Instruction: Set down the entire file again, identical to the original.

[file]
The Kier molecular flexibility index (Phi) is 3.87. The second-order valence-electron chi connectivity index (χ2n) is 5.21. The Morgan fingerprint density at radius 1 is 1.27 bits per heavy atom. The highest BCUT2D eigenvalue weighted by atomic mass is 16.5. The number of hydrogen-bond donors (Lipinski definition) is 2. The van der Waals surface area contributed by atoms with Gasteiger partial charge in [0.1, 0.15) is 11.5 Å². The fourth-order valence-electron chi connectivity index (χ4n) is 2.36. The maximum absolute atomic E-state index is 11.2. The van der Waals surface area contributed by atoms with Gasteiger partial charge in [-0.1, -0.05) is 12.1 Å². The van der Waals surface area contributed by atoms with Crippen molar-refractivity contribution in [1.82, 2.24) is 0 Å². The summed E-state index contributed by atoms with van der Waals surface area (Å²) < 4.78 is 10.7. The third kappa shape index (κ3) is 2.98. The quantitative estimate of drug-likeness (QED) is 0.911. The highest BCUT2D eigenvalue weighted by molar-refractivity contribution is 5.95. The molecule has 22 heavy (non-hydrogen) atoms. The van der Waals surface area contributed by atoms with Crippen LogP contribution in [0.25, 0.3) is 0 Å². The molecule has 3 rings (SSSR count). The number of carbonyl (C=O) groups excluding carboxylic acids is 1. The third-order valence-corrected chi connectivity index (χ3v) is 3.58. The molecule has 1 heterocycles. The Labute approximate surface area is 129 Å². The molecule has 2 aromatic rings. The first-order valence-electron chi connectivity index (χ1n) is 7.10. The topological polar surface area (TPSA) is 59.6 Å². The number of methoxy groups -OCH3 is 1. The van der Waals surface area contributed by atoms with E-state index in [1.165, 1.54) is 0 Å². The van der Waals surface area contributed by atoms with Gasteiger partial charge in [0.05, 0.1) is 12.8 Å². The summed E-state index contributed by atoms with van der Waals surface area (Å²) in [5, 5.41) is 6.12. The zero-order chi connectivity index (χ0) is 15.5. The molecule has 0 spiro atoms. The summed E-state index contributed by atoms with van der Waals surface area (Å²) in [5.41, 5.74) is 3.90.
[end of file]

The Kier molecular flexibility index (Phi) is 3.87. The second-order valence-electron chi connectivity index (χ2n) is 5.21. The Morgan fingerprint density at radius 1 is 1.27 bits per heavy atom. The highest BCUT2D eigenvalue weighted by atomic mass is 16.5. The number of hydrogen-bond donors (Lipinski definition) is 2. The van der Waals surface area contributed by atoms with Gasteiger partial charge in [0.1, 0.15) is 11.5 Å². The fourth-order valence-electron chi connectivity index (χ4n) is 2.36. The maximum absolute atomic E-state index is 11.2. The van der Waals surface area contributed by atoms with Gasteiger partial charge in [-0.1, -0.05) is 12.1 Å². The van der Waals surface area contributed by atoms with Crippen molar-refractivity contribution in [1.82, 2.24) is 0 Å². The summed E-state index contributed by atoms with van der Waals surface area (Å²) < 4.78 is 10.7. The third kappa shape index (κ3) is 2.98. The quantitative estimate of drug-likeness (QED) is 0.911. The highest BCUT2D eigenvalue weighted by molar-refractivity contribution is 5.95. The molecule has 22 heavy (non-hydrogen) atoms. The van der Waals surface area contributed by atoms with Crippen LogP contribution in [0.25, 0.3) is 0 Å². The molecule has 3 rings (SSSR count). The number of carbonyl (C=O) groups excluding carboxylic acids is 1. The third-order valence-corrected chi connectivity index (χ3v) is 3.58. The molecule has 1 heterocycles. The Labute approximate surface area is 129 Å². The molecule has 2 aromatic rings. The first-order valence-electron chi connectivity index (χ1n) is 7.10. The topological polar surface area (TPSA) is 59.6 Å². The number of methoxy groups -OCH3 is 1. The van der Waals surface area contributed by atoms with E-state index in [1.165, 1.54) is 0 Å². The van der Waals surface area contributed by atoms with Gasteiger partial charge in [0.05, 0.1) is 12.8 Å². The summed E-state index contributed by atoms with van der Waals surface area (Å²) in [5, 5.41) is 6.12. The zero-order chi connectivity index (χ0) is 15.5. The molecule has 0 spiro atoms. The summed E-state index contributed by atoms with van der Waals surface area (Å²) in [5.41, 5.74) is 3.90.